On October 19, 1985, the first Blockbuster video-rental store opens, in Dallas, Texas. At a time when most video stores were small-scale operations featuring a limited selection of titles, Blockbuster opened with some 8,000 tapes displayed on shelves around the store and a computerized check-out process. The first store was a success and Blockbuster expanded rapidly, eventually becoming one of the world’s largest providers of in-home movies and game entertainment, before eventually filing for bankruptcy in 2010.
Blockbuster was founded by David Cook, who had previously owned a business that provided computer software services to the oil and gas industry in Texas. Cook saw the potential in the video-rental business and after opening the first Blockbuster in 1985, he added three more stores the following year. In 1987, he sold part of the business to a group of investors that included Wayne Huizenga, founder of Waste Management, Inc., the world’s biggest garbage disposal company. Later that year, Cook left Blockbuster and Huizenga assumed control of the company and moved its headquarters to Fort Lauderdale, Florida. Under Huizenga’s leadership, Blockbuster embarked on an aggressive expansion plan, snapping up existing video store chains and opening scores of new stores. By 1988, Blockbuster was America’s leading video chain, with some 400 stores. By the early 1990s, Blockbuster had launched its 1,000th store and expanded into the overseas market.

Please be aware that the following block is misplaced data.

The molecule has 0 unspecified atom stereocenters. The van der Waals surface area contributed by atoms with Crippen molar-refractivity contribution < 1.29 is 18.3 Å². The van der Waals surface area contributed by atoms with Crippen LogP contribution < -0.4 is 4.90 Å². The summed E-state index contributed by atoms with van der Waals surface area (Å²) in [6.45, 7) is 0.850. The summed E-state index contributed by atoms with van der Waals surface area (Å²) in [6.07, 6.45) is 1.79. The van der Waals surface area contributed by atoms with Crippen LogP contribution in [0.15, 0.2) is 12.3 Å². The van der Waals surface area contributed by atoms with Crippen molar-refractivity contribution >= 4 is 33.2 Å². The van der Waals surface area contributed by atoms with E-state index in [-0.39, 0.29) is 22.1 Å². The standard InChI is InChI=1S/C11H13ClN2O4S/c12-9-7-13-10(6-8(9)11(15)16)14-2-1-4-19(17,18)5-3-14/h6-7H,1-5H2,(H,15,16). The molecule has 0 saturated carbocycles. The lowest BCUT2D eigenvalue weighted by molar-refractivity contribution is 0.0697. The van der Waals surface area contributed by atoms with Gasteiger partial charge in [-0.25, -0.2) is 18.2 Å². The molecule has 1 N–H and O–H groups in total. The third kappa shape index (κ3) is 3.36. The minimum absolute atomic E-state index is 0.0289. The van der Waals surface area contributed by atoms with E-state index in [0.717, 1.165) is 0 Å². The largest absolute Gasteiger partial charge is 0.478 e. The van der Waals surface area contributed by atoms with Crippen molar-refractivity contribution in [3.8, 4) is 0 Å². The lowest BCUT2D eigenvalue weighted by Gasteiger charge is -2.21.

In 1994, Blockbuster was acquired by the media giant Viacom Inc., whose brands include MTV and Nickelodeon. In the mid-1990s, the digital video disc (DVD) made its debut and in 1997, Netflix, an online DVD rental service, was founded. Around that same time, the e-commerce giant Amazon.com launched a video and DVD store. Blockbuster faced additional competition from the rise of pay-per-view and on-demand movie services, through which viewers could pay for and watch movies instantly in their own homes. In 2004, Blockbuster split off from Viacom. That same year, Blockbuster launched an online DVD rental service to compete with Netflix. The venture was not successful. On September 23, 2010, the company filed for Chapter 11 bankruptcy protection. By 2014, the last of the company-owned stores had closed.